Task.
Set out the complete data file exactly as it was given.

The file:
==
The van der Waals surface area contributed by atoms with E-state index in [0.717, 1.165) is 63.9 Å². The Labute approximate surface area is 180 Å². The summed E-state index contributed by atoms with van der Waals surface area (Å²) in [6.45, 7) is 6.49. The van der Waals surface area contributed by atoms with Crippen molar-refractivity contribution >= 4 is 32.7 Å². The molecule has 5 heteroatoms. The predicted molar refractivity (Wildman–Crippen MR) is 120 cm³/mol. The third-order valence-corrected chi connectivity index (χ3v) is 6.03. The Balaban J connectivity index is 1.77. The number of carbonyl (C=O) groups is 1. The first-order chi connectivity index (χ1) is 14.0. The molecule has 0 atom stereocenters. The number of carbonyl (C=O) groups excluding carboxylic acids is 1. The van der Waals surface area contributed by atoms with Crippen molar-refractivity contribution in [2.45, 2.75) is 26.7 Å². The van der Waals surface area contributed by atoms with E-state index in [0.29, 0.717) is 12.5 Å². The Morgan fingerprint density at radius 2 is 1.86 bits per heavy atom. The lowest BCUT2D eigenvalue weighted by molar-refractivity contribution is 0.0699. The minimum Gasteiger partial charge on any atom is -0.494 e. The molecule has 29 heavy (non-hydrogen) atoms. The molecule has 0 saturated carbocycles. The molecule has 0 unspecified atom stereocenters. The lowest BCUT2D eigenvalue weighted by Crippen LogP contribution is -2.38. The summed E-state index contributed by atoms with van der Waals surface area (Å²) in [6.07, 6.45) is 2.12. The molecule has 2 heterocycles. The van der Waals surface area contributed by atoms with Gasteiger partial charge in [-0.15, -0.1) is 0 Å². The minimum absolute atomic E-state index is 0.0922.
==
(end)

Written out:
The van der Waals surface area contributed by atoms with E-state index in [0.717, 1.165) is 63.9 Å². The Labute approximate surface area is 180 Å². The summed E-state index contributed by atoms with van der Waals surface area (Å²) in [6.45, 7) is 6.49. The van der Waals surface area contributed by atoms with Crippen molar-refractivity contribution >= 4 is 32.7 Å². The molecule has 5 heteroatoms. The predicted molar refractivity (Wildman–Crippen MR) is 120 cm³/mol. The third-order valence-corrected chi connectivity index (χ3v) is 6.03. The Balaban J connectivity index is 1.77. The number of carbonyl (C=O) groups is 1. The first-order chi connectivity index (χ1) is 14.0. The molecule has 0 atom stereocenters. The number of carbonyl (C=O) groups excluding carboxylic acids is 1. The van der Waals surface area contributed by atoms with Crippen molar-refractivity contribution in [2.45, 2.75) is 26.7 Å². The van der Waals surface area contributed by atoms with E-state index in [0.29, 0.717) is 12.5 Å². The Morgan fingerprint density at radius 2 is 1.86 bits per heavy atom. The lowest BCUT2D eigenvalue weighted by molar-refractivity contribution is 0.0699. The minimum Gasteiger partial charge on any atom is -0.494 e. The molecule has 29 heavy (non-hydrogen) atoms. The molecule has 0 saturated carbocycles. The molecule has 0 unspecified atom stereocenters. The lowest BCUT2D eigenvalue weighted by Crippen LogP contribution is -2.38. The summed E-state index contributed by atoms with van der Waals surface area (Å²) in [6.07, 6.45) is 2.12. The molecule has 2 heterocycles. The van der Waals surface area contributed by atoms with Gasteiger partial charge in [-0.15, -0.1) is 0 Å². The minimum absolute atomic E-state index is 0.0922.